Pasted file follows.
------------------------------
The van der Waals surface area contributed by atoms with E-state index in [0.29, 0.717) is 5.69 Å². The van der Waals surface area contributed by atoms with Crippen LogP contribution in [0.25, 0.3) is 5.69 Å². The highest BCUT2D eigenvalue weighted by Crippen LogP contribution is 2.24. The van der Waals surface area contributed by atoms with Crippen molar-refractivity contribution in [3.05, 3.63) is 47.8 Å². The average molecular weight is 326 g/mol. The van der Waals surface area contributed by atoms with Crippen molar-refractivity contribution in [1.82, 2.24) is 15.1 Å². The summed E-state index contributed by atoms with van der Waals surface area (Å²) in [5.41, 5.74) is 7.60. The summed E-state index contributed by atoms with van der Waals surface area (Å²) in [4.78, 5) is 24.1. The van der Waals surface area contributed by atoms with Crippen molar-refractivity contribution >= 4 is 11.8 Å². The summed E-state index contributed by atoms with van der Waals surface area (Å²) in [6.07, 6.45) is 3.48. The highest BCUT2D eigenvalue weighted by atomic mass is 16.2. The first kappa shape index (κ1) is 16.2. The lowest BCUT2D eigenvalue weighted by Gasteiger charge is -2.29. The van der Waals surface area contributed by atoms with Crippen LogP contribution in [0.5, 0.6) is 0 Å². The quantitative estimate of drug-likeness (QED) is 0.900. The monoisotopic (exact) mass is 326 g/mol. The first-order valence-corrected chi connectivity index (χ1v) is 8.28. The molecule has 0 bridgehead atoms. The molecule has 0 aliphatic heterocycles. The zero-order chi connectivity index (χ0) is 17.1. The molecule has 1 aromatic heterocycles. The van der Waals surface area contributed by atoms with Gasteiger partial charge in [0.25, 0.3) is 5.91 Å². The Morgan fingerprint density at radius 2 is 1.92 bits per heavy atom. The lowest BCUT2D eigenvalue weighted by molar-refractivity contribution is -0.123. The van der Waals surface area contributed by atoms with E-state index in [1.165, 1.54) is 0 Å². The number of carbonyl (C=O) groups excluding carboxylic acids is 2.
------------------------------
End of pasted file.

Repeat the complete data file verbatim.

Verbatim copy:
The van der Waals surface area contributed by atoms with E-state index in [0.29, 0.717) is 5.69 Å². The van der Waals surface area contributed by atoms with Crippen LogP contribution in [0.25, 0.3) is 5.69 Å². The highest BCUT2D eigenvalue weighted by Crippen LogP contribution is 2.24. The van der Waals surface area contributed by atoms with Crippen molar-refractivity contribution in [3.05, 3.63) is 47.8 Å². The average molecular weight is 326 g/mol. The van der Waals surface area contributed by atoms with Crippen molar-refractivity contribution in [1.82, 2.24) is 15.1 Å². The summed E-state index contributed by atoms with van der Waals surface area (Å²) in [5.41, 5.74) is 7.60. The summed E-state index contributed by atoms with van der Waals surface area (Å²) in [4.78, 5) is 24.1. The van der Waals surface area contributed by atoms with Crippen molar-refractivity contribution >= 4 is 11.8 Å². The summed E-state index contributed by atoms with van der Waals surface area (Å²) in [6.07, 6.45) is 3.48. The highest BCUT2D eigenvalue weighted by atomic mass is 16.2. The first kappa shape index (κ1) is 16.2. The lowest BCUT2D eigenvalue weighted by Gasteiger charge is -2.29. The van der Waals surface area contributed by atoms with Crippen LogP contribution in [0.5, 0.6) is 0 Å². The quantitative estimate of drug-likeness (QED) is 0.900. The monoisotopic (exact) mass is 326 g/mol. The first-order valence-corrected chi connectivity index (χ1v) is 8.28. The molecule has 0 bridgehead atoms. The molecule has 0 aliphatic heterocycles. The zero-order chi connectivity index (χ0) is 17.1. The molecule has 1 aromatic heterocycles. The van der Waals surface area contributed by atoms with Gasteiger partial charge in [0.25, 0.3) is 5.91 Å². The Morgan fingerprint density at radius 2 is 1.92 bits per heavy atom. The lowest BCUT2D eigenvalue weighted by molar-refractivity contribution is -0.123. The van der Waals surface area contributed by atoms with E-state index in [1.165, 1.54) is 0 Å². The number of carbonyl (C=O) groups excluding carboxylic acids is 2.